There are a number of themes that are very familiar to people who practise Buddhist meditation: ‘mindfulness of breathing’, where you focus on the rhythm of the breath; ‘walking meditation’, that revolves around the feeling of the footsteps as you walk up and down a path; the internal repetition of a mantra, such as ‘Bud-dho’ – these are all designed to help ground the attention in the presence of this very moment, this present reality.
Along with these more well-known methods there are many others that can serve a similar function. One of these is known as ‘inner listening’ or ‘meditation on the inner sound’ or, in Sanskrit, ‘nada yoga’. These terms all refer to attending to what has been called ‘the sound of silence’, or ‘the nada-sound’. ‘Nada’ is the Sanskrit word for ‘sound’ as well as being the Spanish word for ‘nothing’ – an interesting and accidentally meaningful coincidence.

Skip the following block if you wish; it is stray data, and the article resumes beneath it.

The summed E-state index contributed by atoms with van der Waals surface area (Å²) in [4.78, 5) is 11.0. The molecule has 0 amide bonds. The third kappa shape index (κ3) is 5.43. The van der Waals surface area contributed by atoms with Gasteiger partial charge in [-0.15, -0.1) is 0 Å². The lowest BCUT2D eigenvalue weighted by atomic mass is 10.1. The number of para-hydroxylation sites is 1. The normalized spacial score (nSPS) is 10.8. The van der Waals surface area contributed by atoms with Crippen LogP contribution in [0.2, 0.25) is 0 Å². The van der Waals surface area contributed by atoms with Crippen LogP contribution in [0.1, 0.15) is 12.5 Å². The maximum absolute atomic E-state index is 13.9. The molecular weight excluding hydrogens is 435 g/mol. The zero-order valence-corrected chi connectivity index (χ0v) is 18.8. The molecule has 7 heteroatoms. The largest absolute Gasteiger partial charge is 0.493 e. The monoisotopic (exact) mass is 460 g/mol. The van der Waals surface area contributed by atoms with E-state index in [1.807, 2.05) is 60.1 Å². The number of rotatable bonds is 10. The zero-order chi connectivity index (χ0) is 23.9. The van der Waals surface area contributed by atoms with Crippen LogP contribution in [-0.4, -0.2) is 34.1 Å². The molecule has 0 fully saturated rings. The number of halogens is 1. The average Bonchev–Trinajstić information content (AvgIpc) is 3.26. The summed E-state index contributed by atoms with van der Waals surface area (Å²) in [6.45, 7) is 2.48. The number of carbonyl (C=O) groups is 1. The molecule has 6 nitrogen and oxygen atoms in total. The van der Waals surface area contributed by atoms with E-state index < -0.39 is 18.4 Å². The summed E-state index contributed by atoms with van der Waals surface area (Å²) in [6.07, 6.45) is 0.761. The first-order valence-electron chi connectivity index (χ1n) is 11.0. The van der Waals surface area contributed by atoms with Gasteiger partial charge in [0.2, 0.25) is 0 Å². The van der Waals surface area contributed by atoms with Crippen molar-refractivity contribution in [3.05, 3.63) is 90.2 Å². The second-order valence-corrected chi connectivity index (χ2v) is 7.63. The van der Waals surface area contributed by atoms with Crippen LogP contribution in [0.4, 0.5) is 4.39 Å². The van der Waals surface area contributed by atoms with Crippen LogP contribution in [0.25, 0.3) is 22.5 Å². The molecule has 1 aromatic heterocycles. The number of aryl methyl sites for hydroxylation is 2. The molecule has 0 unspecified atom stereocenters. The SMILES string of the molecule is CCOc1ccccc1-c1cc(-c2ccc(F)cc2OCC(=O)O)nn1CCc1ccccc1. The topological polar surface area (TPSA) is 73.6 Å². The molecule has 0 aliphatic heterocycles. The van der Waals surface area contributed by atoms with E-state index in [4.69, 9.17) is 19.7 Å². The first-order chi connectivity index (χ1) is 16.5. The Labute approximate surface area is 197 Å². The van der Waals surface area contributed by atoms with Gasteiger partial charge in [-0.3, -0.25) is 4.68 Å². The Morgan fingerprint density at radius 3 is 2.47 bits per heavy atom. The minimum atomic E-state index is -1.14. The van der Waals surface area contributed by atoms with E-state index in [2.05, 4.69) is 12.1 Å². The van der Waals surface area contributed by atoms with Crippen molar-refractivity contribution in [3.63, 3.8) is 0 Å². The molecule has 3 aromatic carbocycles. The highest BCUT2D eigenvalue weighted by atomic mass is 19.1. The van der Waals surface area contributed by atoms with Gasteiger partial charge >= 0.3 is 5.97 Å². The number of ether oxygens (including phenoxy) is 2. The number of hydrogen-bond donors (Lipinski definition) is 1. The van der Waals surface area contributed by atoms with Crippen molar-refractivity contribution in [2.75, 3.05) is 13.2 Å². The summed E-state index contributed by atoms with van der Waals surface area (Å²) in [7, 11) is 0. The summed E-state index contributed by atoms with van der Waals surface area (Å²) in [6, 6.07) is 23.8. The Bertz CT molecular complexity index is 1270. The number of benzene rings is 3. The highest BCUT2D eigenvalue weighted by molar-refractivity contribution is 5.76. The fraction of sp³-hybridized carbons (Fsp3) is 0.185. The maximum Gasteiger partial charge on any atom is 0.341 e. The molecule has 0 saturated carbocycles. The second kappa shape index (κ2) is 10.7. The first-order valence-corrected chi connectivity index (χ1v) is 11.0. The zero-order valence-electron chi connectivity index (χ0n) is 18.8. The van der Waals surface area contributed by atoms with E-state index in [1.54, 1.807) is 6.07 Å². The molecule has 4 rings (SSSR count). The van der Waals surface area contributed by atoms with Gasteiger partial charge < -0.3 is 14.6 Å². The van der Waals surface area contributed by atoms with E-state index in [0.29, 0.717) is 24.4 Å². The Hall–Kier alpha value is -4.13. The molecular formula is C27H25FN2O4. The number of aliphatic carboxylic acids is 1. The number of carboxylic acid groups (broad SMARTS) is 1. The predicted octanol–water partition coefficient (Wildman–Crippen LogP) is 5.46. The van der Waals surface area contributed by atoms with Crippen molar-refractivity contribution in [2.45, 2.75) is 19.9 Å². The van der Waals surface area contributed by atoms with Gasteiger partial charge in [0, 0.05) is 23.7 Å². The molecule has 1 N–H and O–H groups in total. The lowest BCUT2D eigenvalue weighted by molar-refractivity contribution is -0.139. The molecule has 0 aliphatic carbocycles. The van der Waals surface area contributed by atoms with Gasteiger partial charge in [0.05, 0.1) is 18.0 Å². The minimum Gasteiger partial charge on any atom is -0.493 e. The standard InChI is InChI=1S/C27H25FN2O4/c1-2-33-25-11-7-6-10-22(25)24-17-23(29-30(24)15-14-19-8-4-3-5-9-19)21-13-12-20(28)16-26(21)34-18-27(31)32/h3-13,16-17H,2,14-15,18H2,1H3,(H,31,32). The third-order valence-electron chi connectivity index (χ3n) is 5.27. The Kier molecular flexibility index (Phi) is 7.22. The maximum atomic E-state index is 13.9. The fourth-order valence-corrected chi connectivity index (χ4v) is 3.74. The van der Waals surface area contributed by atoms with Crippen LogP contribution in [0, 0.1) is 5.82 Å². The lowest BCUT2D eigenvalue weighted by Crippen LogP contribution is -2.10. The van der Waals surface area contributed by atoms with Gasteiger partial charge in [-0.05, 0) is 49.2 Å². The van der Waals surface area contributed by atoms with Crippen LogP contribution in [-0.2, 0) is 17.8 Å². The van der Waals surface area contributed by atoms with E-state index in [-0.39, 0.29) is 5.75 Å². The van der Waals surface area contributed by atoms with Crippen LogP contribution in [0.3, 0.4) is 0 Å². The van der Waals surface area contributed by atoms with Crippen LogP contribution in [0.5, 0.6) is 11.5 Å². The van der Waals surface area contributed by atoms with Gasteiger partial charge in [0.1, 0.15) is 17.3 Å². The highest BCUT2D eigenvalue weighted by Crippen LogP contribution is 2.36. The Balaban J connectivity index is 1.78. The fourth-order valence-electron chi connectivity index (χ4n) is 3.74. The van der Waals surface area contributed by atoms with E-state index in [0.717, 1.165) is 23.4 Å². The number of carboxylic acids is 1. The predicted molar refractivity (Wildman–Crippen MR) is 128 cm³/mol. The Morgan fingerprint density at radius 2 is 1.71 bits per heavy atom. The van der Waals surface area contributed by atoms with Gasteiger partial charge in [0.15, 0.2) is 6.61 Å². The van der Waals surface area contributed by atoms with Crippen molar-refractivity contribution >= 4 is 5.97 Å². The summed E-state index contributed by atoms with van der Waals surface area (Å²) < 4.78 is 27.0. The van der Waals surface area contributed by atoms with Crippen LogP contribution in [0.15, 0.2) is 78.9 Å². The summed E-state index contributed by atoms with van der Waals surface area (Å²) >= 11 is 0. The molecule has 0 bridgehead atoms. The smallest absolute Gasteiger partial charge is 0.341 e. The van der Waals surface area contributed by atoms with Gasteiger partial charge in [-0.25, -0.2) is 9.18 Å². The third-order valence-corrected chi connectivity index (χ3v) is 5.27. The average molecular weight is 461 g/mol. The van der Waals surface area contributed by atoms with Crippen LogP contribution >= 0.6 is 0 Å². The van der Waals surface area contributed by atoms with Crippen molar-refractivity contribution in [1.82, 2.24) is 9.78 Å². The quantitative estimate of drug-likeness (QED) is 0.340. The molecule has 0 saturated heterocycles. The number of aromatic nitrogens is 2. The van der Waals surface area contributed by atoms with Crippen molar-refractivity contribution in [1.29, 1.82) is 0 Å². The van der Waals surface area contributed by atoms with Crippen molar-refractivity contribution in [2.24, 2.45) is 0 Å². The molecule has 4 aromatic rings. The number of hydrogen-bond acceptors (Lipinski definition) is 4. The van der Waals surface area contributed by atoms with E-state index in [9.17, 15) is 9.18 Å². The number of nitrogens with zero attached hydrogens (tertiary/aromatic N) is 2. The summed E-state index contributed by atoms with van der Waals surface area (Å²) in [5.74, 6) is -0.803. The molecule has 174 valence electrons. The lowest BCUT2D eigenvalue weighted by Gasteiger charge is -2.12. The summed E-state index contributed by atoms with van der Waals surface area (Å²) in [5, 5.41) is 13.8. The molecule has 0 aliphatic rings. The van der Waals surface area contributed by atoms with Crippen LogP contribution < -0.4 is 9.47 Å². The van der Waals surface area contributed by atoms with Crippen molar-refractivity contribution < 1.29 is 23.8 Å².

Excerpt From: Ajahn Amaro. “Inner Listening.”